Because Dyneema has a density of less than one, TYCAN is reportedly the only chain in the world that floats on water.
Because Dyneema has a density of less than one, TYCAN is reportedly the only chain in the world that floats on water.

The industrial link chains used for handling heavy loads and lashing cargo are traditionally made of iron or steel. These chains, called TYCAN, are made from webbings made of DSM’s ultrahigh molecular weight polyethylene (UHMwPE) fiber. 

According to the company, the chains have economic, environmental and safety advantages over traditional chains. “DSM Dyneema and Load Solutions came together because we both understood the overwhelming advantages of link chains made with Dyneema,” says Dietrich Wienke, manager of new business development at DSM Dyneema. “Our fiber is the only fiber in the world capable of giving the TYCAN chains what they need: superior strength at lowest weight, unbeatable bending fatigue and abrasion resistance, plus excellent outdoor performance and endurance even in very harsh operating conditions.”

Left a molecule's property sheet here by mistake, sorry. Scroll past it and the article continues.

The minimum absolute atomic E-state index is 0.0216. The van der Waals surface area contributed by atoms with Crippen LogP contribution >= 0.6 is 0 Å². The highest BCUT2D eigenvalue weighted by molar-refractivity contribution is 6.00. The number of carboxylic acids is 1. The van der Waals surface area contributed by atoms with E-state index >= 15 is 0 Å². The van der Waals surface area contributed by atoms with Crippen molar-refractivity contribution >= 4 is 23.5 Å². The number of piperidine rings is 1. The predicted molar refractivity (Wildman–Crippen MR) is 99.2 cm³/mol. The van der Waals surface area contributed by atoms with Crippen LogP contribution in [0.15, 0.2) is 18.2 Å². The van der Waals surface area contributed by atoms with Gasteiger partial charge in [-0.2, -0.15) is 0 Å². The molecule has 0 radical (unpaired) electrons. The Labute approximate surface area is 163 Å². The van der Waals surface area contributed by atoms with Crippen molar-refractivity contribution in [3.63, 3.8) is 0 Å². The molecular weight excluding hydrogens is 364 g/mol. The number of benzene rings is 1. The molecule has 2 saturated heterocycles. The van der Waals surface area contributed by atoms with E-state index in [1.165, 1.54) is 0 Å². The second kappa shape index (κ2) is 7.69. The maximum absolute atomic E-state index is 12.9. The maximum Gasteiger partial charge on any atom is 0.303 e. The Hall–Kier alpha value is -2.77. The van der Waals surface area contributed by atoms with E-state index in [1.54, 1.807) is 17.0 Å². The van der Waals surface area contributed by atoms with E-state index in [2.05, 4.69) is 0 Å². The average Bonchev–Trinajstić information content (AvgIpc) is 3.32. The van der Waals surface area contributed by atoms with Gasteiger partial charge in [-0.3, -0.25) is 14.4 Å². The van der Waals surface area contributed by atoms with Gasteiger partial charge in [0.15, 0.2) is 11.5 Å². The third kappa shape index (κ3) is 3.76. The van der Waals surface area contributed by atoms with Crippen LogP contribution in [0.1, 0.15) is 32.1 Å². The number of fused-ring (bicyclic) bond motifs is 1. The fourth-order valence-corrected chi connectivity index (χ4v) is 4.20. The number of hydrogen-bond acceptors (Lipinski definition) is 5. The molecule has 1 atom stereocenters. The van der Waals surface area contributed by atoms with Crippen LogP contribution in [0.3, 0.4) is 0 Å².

Float on water

The fiber also makes the chains resistant to chemicals and seawater-proof, and because Dyneema has a density of less than one, TYCAN is reportedly the only chain in the world that floats on water. 

The chains can be wrapped over the edges of cargo without suffering any damage and withstand the sorts of shock loads that may occur on ships sailing through very stormy weather, without any stretching that might cause the cargo to shift. Chains are also more flexible than ropes for holding heavy loads, and it is very easy to shorten link chains to the required length for any particular job, by doubling them back using hooks.

The TYCAN changes can hold in place a wind turbine wing weighing six tonnes, a 60-tonne battle tank, or even a 600-tonne electrical mega power transformer, the company says.

The chains have already passed the first and second levels of certification by DNV GL, the international classification society, while full and final certification of the chains is expected in early 2015.